NPR logo

Georgia Bill Targets Illegal Immigrants' Wire Transfers

  • Download
  • <iframe src="https://www.npr.org/player/embed/5224379/5224380" width="100%" height="290" frameborder="0" scrolling="no" title="NPR embedded audio player">
  • Transcript
Georgia Bill Targets Illegal Immigrants' Wire Transfers

U.S.

Georgia Bill Targets Illegal Immigrants' Wire Transfers

Georgia Bill Targets Illegal Immigrants' Wire Transfers

  • Download
  • <iframe src="https://www.npr.org/player/embed/5224379/5224380" width="100%" height="290" frameborder="0" scrolling="no" title="NPR embedded audio player">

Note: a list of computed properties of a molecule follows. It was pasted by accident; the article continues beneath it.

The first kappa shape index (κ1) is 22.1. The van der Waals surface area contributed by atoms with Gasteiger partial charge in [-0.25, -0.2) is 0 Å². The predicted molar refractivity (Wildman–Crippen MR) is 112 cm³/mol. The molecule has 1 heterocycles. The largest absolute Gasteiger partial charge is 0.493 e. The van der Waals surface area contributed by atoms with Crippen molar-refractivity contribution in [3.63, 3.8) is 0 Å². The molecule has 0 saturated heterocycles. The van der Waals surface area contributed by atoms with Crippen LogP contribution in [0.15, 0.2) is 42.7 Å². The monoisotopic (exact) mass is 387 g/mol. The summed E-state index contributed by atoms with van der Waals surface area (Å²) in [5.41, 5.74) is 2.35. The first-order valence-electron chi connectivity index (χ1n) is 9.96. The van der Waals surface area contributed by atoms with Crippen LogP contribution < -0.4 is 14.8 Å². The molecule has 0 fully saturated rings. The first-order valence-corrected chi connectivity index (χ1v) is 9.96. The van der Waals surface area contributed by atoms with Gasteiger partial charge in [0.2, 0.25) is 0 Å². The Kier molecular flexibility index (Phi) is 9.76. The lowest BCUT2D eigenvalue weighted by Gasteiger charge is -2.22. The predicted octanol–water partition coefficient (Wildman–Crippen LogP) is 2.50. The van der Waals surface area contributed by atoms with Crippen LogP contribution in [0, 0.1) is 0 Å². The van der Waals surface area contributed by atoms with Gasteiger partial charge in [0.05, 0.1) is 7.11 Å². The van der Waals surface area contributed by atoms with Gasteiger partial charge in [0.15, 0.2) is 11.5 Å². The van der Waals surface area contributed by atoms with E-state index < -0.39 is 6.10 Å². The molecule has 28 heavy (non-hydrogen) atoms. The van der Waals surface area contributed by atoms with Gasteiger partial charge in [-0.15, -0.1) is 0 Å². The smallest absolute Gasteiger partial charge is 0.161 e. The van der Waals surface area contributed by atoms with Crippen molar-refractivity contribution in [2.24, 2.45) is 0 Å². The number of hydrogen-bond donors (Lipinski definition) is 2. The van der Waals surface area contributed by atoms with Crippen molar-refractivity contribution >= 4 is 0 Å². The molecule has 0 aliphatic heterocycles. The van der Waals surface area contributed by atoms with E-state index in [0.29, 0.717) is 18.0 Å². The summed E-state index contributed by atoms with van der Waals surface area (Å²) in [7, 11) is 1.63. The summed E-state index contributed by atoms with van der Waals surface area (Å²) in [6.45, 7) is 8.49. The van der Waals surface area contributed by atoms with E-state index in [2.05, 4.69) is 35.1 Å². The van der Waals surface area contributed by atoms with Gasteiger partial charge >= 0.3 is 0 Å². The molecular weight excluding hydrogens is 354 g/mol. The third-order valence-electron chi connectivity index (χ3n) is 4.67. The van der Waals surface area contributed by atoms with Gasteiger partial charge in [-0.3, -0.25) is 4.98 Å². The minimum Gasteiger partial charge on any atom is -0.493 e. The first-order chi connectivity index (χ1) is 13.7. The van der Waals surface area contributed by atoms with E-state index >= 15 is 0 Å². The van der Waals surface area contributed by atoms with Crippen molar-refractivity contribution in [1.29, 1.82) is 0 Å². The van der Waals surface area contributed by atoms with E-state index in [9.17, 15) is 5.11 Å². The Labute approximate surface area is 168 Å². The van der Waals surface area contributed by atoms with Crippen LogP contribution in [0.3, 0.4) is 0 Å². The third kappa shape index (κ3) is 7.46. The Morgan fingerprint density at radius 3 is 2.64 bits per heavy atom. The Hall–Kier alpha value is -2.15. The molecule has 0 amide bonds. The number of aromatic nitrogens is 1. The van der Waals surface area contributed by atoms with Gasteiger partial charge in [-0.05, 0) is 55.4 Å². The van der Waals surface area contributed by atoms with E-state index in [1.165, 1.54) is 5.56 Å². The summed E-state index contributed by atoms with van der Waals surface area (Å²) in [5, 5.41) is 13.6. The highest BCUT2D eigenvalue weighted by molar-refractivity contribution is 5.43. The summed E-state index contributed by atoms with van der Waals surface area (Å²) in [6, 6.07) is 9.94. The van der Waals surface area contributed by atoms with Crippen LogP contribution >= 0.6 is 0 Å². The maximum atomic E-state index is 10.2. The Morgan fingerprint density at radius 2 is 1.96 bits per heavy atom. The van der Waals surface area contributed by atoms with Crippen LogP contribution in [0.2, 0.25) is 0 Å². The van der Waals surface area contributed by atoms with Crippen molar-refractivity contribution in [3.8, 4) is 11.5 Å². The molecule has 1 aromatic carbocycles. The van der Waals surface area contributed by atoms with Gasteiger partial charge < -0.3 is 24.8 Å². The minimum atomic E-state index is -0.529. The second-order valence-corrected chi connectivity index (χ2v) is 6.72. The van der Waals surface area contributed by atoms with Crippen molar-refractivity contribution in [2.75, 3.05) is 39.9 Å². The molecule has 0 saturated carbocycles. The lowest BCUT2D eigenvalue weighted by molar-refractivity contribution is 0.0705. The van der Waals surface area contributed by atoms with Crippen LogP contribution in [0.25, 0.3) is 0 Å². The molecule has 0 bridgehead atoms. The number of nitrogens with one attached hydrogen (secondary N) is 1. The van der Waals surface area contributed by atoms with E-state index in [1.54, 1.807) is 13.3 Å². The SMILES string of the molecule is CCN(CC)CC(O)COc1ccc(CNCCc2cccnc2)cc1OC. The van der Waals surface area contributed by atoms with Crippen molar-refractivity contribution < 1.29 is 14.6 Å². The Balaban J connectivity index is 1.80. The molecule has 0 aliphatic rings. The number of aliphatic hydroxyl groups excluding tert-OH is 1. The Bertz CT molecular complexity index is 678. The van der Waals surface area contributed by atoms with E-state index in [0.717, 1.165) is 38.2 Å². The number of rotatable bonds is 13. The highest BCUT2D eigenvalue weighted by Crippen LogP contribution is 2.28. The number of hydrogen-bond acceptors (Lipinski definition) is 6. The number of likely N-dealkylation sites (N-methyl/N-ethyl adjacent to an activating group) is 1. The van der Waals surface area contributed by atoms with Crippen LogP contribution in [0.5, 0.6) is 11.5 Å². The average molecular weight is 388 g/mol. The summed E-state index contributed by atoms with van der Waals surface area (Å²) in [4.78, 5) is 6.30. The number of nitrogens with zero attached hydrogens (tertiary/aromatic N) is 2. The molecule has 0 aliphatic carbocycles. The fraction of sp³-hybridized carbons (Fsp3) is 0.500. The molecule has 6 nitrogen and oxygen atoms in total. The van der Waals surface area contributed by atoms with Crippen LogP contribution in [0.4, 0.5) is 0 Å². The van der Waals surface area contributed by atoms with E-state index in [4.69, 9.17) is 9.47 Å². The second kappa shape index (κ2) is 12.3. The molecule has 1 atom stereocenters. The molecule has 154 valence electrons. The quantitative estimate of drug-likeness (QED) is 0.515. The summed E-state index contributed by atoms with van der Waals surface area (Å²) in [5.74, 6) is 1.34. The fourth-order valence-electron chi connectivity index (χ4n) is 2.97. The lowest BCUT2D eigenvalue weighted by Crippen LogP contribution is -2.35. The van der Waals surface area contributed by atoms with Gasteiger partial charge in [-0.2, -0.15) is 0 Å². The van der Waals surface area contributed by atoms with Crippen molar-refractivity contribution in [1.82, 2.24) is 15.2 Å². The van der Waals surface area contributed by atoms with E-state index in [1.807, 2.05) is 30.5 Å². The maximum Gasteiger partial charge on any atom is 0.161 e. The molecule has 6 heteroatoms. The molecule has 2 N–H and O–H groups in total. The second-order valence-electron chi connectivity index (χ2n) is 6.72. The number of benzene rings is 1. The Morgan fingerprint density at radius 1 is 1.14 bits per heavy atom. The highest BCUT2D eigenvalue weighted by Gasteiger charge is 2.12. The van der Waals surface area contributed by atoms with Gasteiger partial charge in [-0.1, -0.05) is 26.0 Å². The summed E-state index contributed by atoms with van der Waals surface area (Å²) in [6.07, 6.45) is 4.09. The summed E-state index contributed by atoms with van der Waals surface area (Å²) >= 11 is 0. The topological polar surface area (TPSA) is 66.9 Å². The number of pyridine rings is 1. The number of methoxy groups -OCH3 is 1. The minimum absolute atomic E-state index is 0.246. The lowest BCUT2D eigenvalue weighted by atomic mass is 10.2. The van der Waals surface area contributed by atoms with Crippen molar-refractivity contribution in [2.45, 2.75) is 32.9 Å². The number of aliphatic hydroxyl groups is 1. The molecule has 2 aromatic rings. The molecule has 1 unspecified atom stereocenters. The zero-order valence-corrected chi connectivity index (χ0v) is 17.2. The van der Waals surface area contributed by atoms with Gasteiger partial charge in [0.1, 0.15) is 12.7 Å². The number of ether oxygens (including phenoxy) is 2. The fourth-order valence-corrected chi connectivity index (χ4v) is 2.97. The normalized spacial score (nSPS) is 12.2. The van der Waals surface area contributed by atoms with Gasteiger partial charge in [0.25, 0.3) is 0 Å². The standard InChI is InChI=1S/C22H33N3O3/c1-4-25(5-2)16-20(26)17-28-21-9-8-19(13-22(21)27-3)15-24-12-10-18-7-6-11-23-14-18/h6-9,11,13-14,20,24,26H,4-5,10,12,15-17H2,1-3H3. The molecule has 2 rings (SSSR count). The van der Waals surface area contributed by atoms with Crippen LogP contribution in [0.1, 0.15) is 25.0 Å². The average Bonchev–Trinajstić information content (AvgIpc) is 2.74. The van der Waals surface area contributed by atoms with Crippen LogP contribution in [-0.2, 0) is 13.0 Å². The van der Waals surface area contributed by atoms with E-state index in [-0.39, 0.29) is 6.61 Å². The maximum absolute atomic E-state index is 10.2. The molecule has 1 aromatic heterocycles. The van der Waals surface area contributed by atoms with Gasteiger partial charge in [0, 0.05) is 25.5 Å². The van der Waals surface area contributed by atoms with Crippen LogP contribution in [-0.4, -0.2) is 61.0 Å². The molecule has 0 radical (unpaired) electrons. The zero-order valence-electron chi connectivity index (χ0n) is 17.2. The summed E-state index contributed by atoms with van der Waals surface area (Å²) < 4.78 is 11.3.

• Transcript

The Georgia state house has approved a bill that would levy a 5-percent surcharge on wire transfers by illegal immigrants to their native countries. Georgia has experienced a rapid growth in immigrant population, and state lawmakers are seeking to stem the tide of undocumented workers and recoup the cost of providing public services to them.

People who could show passports, green cards or other proof that they're here legally, or that they pay taxes in Georgia, wouldn't have to pay the fee.

Financial institutions and immigrants' rights advocates have lined up to fight the measure. Western Union says it would be hard for customer service agents to determine on the spot whether someone was legally in the country. Emily Kopp of Georgia Public Broadcasting reports.

We no longer support commenting on NPR.org stories, but you can find us every day on Facebook, Twitter, email, and many other platforms. Learn more or contact us.